Isle of Wight Observer:
June 5th 1920: COSTLY AFFAIR – In regards to bands and concerts it is felt that a great deal more ought to be done in meeting the wishes of the townspeople and visitors. A military band nowadays is a costly affair compared to what is used to be, and the gate tolls to the Western Enclosure have had to be increased accordingly.
June 5th 1920: LOCAL PENSIONS – During the quarter ended 31st March last there were 50 applications made to the Ryde District Sub-Committee of which 40 were granted including 25 at 10s. per week, and 7 at 8s.
June 5th 1920: SEASON’S PROSPECTS – The sunny days of June have brought several visitors to Ryde and each week, it is hoped, will see an addition to the number. Coach and charabanc trips are much enjoyed and the Eastern tea garden, bowls and tennis are well patronised. The motor launch trips will be a feature of the season and there are special trips by steamer to Bournemouth and back.
June 5th 1920: ASHEY SCHOOL – From Ryde Town Council a resolution to the effect that though approving of the disused Ashey School as an Emergency hospital during the war, were strongly of opinion that it was most undesirable as a permanent site, on account of its proximity to the borough, also because it abuts on the main road and is in the midst of an important milk centre. After careful consideration the committee could not see their way to take any action in the matter.
June 5th 1920: A NEW CLUB – The premises for so many years occupied by the “Observer” Press, of the Colonnade, Lind Street, have been taken over by the 2nd Wessex Brigade, R.F.A., T.F., and will be fitted up as a men’s club and institute for boys.
June 5th 1920: RIFLEMEN’S RE-UNION – It is the intention of Major VEASEY to entertain the members of the I.W. Rifles who sailed on the “Aquitania,” in July 1915, to a re-union, which will take place at Puckpool House, Ryde, in August.
June 12th 1920: THEATRE – The installation of an organ in the orchestra is a great improvement to the high class selections rendered to the pictures. During the hot summer evenings it is delightfully cool as special care and attention is given to effecting proper ventilation. At each performance the auditorium is periodically sprayed with the delightful antiseptic of Verbena Aroma.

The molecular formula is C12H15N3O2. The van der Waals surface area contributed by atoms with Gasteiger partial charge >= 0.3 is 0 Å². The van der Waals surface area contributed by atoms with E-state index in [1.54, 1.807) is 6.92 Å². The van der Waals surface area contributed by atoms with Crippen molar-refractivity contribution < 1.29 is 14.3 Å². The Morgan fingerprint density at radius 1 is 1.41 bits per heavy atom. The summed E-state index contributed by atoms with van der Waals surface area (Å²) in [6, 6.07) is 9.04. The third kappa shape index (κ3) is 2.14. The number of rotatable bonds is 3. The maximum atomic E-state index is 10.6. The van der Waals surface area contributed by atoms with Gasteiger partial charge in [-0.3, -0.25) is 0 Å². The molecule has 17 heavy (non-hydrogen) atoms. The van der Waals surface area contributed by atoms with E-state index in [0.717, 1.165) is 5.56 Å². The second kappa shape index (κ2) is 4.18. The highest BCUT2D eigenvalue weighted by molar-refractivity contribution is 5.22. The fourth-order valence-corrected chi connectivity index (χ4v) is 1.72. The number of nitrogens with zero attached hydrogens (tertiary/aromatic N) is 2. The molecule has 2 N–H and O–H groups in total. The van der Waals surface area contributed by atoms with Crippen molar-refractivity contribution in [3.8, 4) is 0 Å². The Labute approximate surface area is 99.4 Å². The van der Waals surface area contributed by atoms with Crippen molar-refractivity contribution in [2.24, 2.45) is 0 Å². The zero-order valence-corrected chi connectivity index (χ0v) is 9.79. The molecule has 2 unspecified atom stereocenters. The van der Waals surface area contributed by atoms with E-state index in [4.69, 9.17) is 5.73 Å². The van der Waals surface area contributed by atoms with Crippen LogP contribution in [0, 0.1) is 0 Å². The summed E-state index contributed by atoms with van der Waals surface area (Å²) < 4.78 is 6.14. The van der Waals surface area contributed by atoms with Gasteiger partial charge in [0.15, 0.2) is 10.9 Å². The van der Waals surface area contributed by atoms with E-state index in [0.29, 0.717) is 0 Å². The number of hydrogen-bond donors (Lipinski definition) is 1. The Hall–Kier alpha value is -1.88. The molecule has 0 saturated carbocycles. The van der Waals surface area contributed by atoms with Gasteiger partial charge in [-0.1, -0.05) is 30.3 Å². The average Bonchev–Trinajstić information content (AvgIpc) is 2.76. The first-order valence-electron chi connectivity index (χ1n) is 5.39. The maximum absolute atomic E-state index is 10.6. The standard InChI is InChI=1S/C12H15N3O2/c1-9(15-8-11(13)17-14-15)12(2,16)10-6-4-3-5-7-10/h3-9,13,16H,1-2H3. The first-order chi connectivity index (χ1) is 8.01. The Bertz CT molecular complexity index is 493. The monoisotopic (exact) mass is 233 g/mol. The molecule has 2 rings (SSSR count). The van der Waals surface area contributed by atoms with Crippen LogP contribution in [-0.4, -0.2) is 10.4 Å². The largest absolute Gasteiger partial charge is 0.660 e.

June 19th 1920: OBSOLETE WARSHIPS – With one exception the obsolete battleships which were a source of much attraction off Ryde left on Tuesday afternoon and will be broken up in the dockyard.
June 19th 1920: FOR GOLFERS – A well-known outfitter in Union Street is attracting golfers to his display of golf clothes by placing a set of golf balls and clubs to set them off a bit. Not a bad idea as golf will be a great attraction in Ryde. If we can attract some “crack” players to the course it would soon become well-known.
June 19th 1920: LETTER TO THE HOUSING COMMISSIONER – Sir, I call attention to the fact that although Green Street has a school, the town slaughter-house, the Salvation Army headquarters in it, leads to other schools and is a thoroughfare for much heavy traffic to St. John’s Road Station, and at certain times of the day literally swarms with people, the water-cart never comes down this street. Here and in many other populous streets flush with this street, children, having nowhere else to play may be seen kicking a ball about in thick clouds of dust.
June 26th 1920: HOTEL ALTERATIONS – Application has been made on behalf of Messrs. Mew Langtons and Co. for approval of a plan for suggested alterations at the Union Vaults (the Albany) in Pier Street. It was proposed to construct a door giving access to the club room instead of at the present time having to go through the bar and a private portion of the house. The landlord (Mr. SHARPE) stated that no regular club was held at the house. Permission was given for the alterations.